An Alaskan wolf tale

Pete

Member
Location
Texas
wolf9.jpg

The illumination from the normally bright security lights was devoured by the thick cold fog and was unable to even cast a shadow from the horse corrals surrounding it. I sat, gun in hand, in the middle of the yard on my four wheeler trying vainly to keep watch on the fleeting ghost like appearances of the horses. It was reminiscent of an old black and white horror movie, with the dense fog pulsing in intensity and the nearby howls of starving wolves. At different moments and from different directions one loan wolf crunched down teeth bared would appear and as I fired.... it vanished as if it never existed.




I had worked for Les Cobb, at Lost Creek Ranch, as an assistant hunting guide for two years now and because he was away working at a gold mine he called and asked me if I could go out to his ranch and help his wife keep some wolf packs from killing his animals. I made the 130 mile journey out from Fairbanks to find his wife Norma looking exhausted from her nightly wolf patrol.



Normally wolf packs do not join forces to attack their prey but because of the numerous forest fires raging they had pushed a number of packs in the direction of the ranch. Add to that the fact that there was a good number of animals at the ranch and because the now starving wolves had all picked up the horses scent a number of packs had joined forces to go in for the kill. Norma had notified Alaska fish and game but they did not believe her when she told them that it was more than one wolf pack attacking her ranch, and would not send any people out to help keep them at bay. Apparently wolf packs joining forces to attack is relatively unheard of in Alaska.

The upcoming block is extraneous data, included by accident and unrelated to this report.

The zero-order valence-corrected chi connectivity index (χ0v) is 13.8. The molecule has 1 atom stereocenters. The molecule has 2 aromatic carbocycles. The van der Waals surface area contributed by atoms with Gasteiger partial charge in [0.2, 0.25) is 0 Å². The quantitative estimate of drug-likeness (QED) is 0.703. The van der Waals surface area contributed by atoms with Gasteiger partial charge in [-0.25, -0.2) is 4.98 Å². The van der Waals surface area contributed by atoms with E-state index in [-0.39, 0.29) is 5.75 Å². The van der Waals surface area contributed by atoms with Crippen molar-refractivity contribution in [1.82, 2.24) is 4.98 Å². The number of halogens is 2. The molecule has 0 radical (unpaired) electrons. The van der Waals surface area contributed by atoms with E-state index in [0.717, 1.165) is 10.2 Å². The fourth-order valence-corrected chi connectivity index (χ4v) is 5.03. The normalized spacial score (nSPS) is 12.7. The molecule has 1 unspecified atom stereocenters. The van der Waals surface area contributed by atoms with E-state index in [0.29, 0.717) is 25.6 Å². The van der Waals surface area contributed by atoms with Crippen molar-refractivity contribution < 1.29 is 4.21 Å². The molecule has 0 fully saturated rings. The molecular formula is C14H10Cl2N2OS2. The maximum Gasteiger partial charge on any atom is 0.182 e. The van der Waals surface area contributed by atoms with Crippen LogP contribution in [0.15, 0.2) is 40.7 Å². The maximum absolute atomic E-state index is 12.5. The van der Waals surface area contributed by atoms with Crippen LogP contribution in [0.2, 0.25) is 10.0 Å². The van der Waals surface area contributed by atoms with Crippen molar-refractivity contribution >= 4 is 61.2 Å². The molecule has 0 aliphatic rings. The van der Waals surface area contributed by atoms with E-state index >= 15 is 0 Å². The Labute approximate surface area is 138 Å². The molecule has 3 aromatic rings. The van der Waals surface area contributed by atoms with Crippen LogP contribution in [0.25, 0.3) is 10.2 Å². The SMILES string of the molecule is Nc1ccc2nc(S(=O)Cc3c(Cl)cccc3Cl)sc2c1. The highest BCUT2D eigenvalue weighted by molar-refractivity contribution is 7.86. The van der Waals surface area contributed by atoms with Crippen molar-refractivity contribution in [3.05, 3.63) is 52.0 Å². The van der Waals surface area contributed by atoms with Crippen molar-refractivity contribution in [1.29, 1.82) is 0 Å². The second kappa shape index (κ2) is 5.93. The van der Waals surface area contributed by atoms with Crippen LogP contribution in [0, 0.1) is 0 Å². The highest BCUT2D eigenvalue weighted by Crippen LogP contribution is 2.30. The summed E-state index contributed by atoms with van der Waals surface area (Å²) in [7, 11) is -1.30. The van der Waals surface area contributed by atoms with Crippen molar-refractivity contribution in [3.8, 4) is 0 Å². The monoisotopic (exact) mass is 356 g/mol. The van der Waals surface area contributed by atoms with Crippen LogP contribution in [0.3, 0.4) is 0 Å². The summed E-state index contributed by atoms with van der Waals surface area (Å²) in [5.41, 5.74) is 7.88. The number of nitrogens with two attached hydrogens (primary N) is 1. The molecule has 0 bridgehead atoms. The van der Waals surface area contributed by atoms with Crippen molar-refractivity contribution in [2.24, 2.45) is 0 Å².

So hear I sat at six in the morning, beyond tired, feeling cold and damp shooting at ghosts in the mist. I could tell day was dawning because the light from the security light now appeared even weaker as the fog itself brightened with the coming sunrise. I could now see maybe 20 feet away from my position and could clearly see the fencing surrounding the horses. Like anyone who stood guard for an entire night at times my fixed stair would cross over to an awaking sleep....

For some reason a colder than normal chill went down my spine and as I turned to ward it off I was shocked at the sight of a wolf not 5 feet away. In that instant the squalid, teeth bared wolf looked to be as big as a full grown bear and for that brief instant we both froze and just stared at each other. Yes I know not the actions one would expect from an Alaskan hunting guide, but with almost 24 hours of no sleep it could be expected.
Time seemed to be suspended and what surely was but seconds seemed like minutes before I raised my 357 and fired. In that same instant the wolf seemed to disappear and re-materialize on the bank of the stream 10 foot further away. I switched over to my shotgun and fired twice more as he headed down the embankment to the stream.The sounds of my firing brought Norma from the house and she arrived in time to see the wolf as he crossed the stream and melt into the dense brush.



We may have been disappointed
that no blood
or sign of a dead wolf was found
but we were content
that at least for another night
the animals of
Lost Creek Ranch
were safe.





*a reprint from the blog Pete's Alaska
https://kl1hbalaska.wordpress.com/
 

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Meanderer

Senior Member
Location
USA
Pete, read about Will Atkin's killing 11 wolves, charging him. A link to Oxbow Lodge tells of his career as a trapper and hunting guide.
 
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SeaBreeze

Endlessly Groovin'
Location
USA
Very interesting story Pete, it must be very stressful for ranchers to protect their animals from predators like wolves, especially multiple packs like that. Scary task you had there!
 

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